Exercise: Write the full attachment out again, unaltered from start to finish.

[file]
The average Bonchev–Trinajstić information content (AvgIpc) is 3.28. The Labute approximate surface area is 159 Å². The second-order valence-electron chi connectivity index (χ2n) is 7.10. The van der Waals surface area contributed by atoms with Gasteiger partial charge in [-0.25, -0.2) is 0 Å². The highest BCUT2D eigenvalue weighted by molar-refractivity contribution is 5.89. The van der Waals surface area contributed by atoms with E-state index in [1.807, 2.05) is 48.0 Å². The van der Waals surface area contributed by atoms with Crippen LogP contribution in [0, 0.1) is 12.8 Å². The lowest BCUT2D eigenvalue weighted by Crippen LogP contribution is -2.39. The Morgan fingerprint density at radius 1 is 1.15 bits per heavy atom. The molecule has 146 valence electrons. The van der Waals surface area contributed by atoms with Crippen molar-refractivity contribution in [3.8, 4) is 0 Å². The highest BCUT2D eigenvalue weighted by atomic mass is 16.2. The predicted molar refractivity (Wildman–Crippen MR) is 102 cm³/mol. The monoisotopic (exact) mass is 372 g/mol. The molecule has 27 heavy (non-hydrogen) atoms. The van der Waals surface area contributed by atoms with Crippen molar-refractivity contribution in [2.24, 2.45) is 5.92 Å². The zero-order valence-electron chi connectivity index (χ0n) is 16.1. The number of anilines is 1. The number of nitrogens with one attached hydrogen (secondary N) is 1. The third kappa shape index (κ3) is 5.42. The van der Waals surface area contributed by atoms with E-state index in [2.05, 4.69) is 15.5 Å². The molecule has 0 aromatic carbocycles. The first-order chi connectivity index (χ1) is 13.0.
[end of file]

The average Bonchev–Trinajstić information content (AvgIpc) is 3.28. The Labute approximate surface area is 159 Å². The second-order valence-electron chi connectivity index (χ2n) is 7.10. The van der Waals surface area contributed by atoms with Gasteiger partial charge in [-0.25, -0.2) is 0 Å². The highest BCUT2D eigenvalue weighted by molar-refractivity contribution is 5.89. The van der Waals surface area contributed by atoms with E-state index in [1.807, 2.05) is 48.0 Å². The van der Waals surface area contributed by atoms with Crippen LogP contribution in [0, 0.1) is 12.8 Å². The lowest BCUT2D eigenvalue weighted by Crippen LogP contribution is -2.39. The Morgan fingerprint density at radius 1 is 1.15 bits per heavy atom. The molecule has 146 valence electrons. The van der Waals surface area contributed by atoms with Crippen molar-refractivity contribution in [3.8, 4) is 0 Å². The highest BCUT2D eigenvalue weighted by atomic mass is 16.2. The predicted molar refractivity (Wildman–Crippen MR) is 102 cm³/mol. The monoisotopic (exact) mass is 372 g/mol. The molecule has 27 heavy (non-hydrogen) atoms. The van der Waals surface area contributed by atoms with Crippen molar-refractivity contribution in [2.24, 2.45) is 5.92 Å². The zero-order valence-electron chi connectivity index (χ0n) is 16.1. The number of anilines is 1. The number of nitrogens with one attached hydrogen (secondary N) is 1. The third kappa shape index (κ3) is 5.42. The van der Waals surface area contributed by atoms with E-state index in [2.05, 4.69) is 15.5 Å². The molecule has 0 aromatic carbocycles. The first-order chi connectivity index (χ1) is 13.0.